Watchdog highlights risks in HMRC’s digital transformation plans
National Audit Office says HMRC must not make taxpayers "underwrite the risk of failure through service breakdowns" – as tax expert tells CSW the timetable for Making Tax Digital may need to be reset
The National Audit Office said HMRC was "running a complex and challenging set of change programmes". Image: PA
HM Revenue and Customs will need to reassure the public that its new online systems are easy to use and secure – and management’s response when things do not go as expected will be a critical test of the department’s digital strategy, according to the public spending watchdog.
HMRC outlined its “Making Tax Digital” programme last December, but a series of consultations setting out detailed plans was delayed because of the EU referendum. Tax practitioners have expressed concern that the continued delay is increasing uncertainty for businesses, and some tax experts have called for the timetable to be reset.
A new report on HMRC’s accounts by the National Audit Office said the whole organisation will need to be transformed if it is to achieve its aim of becoming once of the most digitally advanced tax administrations in the world.
“HMRC is running a complex and challenging set of change programmes, and aiming to maintain service to taxpayers at the same time," Amyas Morse, head of the NAO said.
"On the one hand, it needs to keep its nerve and commitment to its goals even if there are occasional setbacks along the way. On the other, it needs to ensure that it does not make the taxpayer underwrite the risk of failure through service breakdowns."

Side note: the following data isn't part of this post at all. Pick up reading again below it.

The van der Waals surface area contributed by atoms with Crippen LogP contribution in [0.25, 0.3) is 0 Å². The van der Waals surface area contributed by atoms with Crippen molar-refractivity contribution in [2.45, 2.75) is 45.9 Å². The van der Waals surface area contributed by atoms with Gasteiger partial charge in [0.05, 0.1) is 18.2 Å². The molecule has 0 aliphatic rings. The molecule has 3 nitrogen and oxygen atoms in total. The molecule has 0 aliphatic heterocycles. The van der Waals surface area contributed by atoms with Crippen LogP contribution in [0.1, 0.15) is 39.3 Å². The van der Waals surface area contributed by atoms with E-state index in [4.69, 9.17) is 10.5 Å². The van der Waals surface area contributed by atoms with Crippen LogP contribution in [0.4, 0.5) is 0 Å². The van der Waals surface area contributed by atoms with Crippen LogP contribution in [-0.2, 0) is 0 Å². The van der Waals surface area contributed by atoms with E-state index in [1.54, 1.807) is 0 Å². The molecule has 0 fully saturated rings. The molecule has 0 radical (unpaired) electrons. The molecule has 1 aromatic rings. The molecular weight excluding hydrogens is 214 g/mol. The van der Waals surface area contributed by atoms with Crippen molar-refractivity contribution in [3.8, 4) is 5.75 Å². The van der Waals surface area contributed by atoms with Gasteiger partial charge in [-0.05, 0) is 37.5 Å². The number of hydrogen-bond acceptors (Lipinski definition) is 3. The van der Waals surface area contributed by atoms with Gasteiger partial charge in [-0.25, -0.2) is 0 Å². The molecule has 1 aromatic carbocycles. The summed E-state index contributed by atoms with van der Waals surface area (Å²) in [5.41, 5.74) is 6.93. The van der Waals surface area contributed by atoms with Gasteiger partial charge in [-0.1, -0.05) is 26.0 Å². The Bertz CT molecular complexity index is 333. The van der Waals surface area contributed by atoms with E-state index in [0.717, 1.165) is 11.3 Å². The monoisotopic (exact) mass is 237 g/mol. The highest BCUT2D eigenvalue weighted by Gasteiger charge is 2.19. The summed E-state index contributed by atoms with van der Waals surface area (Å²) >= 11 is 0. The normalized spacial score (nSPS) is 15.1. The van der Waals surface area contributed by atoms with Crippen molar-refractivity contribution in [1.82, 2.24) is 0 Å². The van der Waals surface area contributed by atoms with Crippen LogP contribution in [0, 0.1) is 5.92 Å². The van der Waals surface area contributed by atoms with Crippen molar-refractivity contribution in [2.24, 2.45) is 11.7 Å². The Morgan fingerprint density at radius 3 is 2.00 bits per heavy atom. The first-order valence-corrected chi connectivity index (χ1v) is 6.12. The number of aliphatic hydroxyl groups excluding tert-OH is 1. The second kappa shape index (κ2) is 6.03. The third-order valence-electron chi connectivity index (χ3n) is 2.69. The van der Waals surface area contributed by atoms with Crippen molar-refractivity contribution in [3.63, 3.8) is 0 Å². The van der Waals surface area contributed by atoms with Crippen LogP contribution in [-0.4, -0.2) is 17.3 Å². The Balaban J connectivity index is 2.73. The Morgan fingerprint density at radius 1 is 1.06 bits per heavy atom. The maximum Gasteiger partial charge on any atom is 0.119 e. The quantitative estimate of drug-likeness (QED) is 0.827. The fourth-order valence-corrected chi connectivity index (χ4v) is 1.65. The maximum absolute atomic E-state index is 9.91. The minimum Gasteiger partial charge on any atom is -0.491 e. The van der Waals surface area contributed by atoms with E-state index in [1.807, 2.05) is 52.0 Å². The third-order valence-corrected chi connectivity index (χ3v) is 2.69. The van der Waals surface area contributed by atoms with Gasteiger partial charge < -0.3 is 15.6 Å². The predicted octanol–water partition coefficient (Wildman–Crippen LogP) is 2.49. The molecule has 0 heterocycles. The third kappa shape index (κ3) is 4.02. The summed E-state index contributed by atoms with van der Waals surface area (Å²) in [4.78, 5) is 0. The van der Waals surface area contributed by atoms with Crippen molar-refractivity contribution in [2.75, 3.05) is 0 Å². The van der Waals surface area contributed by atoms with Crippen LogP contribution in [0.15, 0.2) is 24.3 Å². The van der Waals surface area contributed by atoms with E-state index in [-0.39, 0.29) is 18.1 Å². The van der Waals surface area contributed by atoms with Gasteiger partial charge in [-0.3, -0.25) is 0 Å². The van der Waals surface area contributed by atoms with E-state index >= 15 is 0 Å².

HMRC expects that by 2020 nearly all customers will maintain tax records online, with face-to-face and telephone support available for those who need it. Most businesses will provide HMRC with quarterly updates via a digital tax account.
"HMRC needs to keep its nerve and commitment to its goals even if there are occasional setbacks along the way" – National Audit Office head Amyas Morse
But the NAO warned of the risk of “optimism bias” in the main assumptions underpinning HMRC’s strategy. Past experience showed there were “serious risks” should those assumptions prove unrealistic, the watchdog said.
In May, the NAO warned that the sustainability of HMRC’s planned cost reductions would depend on the success of new digital services in reducing demand for telephone and postal contact.
However, HMRC has not yet estimated the costs and benefits to taxpayers arising from the transition to online services.
Some businesses may need to buy new software, the NAO noted, while the business community is sceptical of HMRC's evaluations of the costs and benefits of previous changes to the tax system, such as real-time reporting of PAYE information (RTI).
While HMRC has reduced marginally its estimate of annual savings to businesses, some businesses doubted that RTI had reduced their costs at all.
HMRC plans to develop “a fuller picture” of what it will cost taxpayers and businesses to use the new online systems over the next year, the NAO reported.
"Steep implementation curve"
Brian Palmer, tax policy adviser at the Association of Accounting Technicians (AAT), told CSW that if the delay in publishing detailed consultations continues, HMRC might have to consider delaying implementation by 12 months.
“A fully-informed consultation process is an essential component for MTD’s success,” Palmer said.
“AAT remains fully supportive of the move to digital, but with every passing day we grow increasingly concerned that an already steep implementation curve becomes ever more sheer.”
Palmer noted that the EU referendum result and last week’s cabinet reshuffle were “just the most recent reasons preventing the publication of six MTD consultation documents”.
Now, with parliament in recess, there is “a slim prospect” of the papers emerging by the end of this month, he suggested.
"With every passing day we grow increasingly concerned that an already steep implementation curve becomes ever more sheer" – Brian Palmer, Association of Accounting Technicians
Palmer acknowledged that such a delay would “slow HMRC’s closure of the UK tax gap”.
The government has argued that digital accounts will reduce the scope for taxpayer error.